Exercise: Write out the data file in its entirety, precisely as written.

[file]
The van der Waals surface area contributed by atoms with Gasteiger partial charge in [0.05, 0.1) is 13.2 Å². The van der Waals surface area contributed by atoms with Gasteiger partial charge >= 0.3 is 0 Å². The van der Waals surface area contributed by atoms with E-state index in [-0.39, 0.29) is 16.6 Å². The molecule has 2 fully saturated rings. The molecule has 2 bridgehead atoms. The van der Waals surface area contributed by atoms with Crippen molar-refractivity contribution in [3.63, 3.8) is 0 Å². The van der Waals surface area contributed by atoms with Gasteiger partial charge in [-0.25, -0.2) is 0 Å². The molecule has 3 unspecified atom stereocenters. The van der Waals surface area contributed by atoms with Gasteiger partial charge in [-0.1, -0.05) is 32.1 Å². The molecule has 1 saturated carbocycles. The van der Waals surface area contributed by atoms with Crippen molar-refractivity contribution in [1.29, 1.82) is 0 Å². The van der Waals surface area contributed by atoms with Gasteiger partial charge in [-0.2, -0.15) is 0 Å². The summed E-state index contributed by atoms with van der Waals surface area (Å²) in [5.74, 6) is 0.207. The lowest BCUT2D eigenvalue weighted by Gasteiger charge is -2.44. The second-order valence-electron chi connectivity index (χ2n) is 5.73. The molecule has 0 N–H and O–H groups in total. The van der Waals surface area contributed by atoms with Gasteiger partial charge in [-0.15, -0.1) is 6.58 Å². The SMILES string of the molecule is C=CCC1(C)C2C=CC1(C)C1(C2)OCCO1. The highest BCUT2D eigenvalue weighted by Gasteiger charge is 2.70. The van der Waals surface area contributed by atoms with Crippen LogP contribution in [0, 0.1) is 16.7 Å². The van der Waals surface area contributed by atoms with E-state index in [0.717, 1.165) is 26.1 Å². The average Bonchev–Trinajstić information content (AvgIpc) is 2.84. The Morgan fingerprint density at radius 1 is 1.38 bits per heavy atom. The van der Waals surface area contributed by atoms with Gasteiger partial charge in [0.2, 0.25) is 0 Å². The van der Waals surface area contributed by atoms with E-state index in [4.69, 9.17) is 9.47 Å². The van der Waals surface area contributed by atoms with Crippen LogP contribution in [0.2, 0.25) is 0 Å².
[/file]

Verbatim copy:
The van der Waals surface area contributed by atoms with Gasteiger partial charge in [0.05, 0.1) is 13.2 Å². The van der Waals surface area contributed by atoms with Gasteiger partial charge >= 0.3 is 0 Å². The van der Waals surface area contributed by atoms with E-state index in [-0.39, 0.29) is 16.6 Å². The molecule has 2 fully saturated rings. The molecule has 2 bridgehead atoms. The van der Waals surface area contributed by atoms with Crippen molar-refractivity contribution in [3.63, 3.8) is 0 Å². The van der Waals surface area contributed by atoms with Gasteiger partial charge in [-0.25, -0.2) is 0 Å². The molecule has 3 unspecified atom stereocenters. The van der Waals surface area contributed by atoms with Gasteiger partial charge in [-0.1, -0.05) is 32.1 Å². The molecule has 1 saturated carbocycles. The van der Waals surface area contributed by atoms with Crippen molar-refractivity contribution in [1.29, 1.82) is 0 Å². The van der Waals surface area contributed by atoms with Gasteiger partial charge in [-0.2, -0.15) is 0 Å². The summed E-state index contributed by atoms with van der Waals surface area (Å²) in [5.74, 6) is 0.207. The lowest BCUT2D eigenvalue weighted by Gasteiger charge is -2.44. The second-order valence-electron chi connectivity index (χ2n) is 5.73. The molecule has 0 N–H and O–H groups in total. The van der Waals surface area contributed by atoms with Gasteiger partial charge in [-0.15, -0.1) is 6.58 Å². The SMILES string of the molecule is C=CCC1(C)C2C=CC1(C)C1(C2)OCCO1. The highest BCUT2D eigenvalue weighted by Gasteiger charge is 2.70. The van der Waals surface area contributed by atoms with Crippen LogP contribution in [0, 0.1) is 16.7 Å². The van der Waals surface area contributed by atoms with E-state index in [0.717, 1.165) is 26.1 Å². The average Bonchev–Trinajstić information content (AvgIpc) is 2.84. The Morgan fingerprint density at radius 1 is 1.38 bits per heavy atom. The van der Waals surface area contributed by atoms with Gasteiger partial charge in [0.2, 0.25) is 0 Å². The van der Waals surface area contributed by atoms with E-state index in [4.69, 9.17) is 9.47 Å². The van der Waals surface area contributed by atoms with Crippen LogP contribution in [0.2, 0.25) is 0 Å².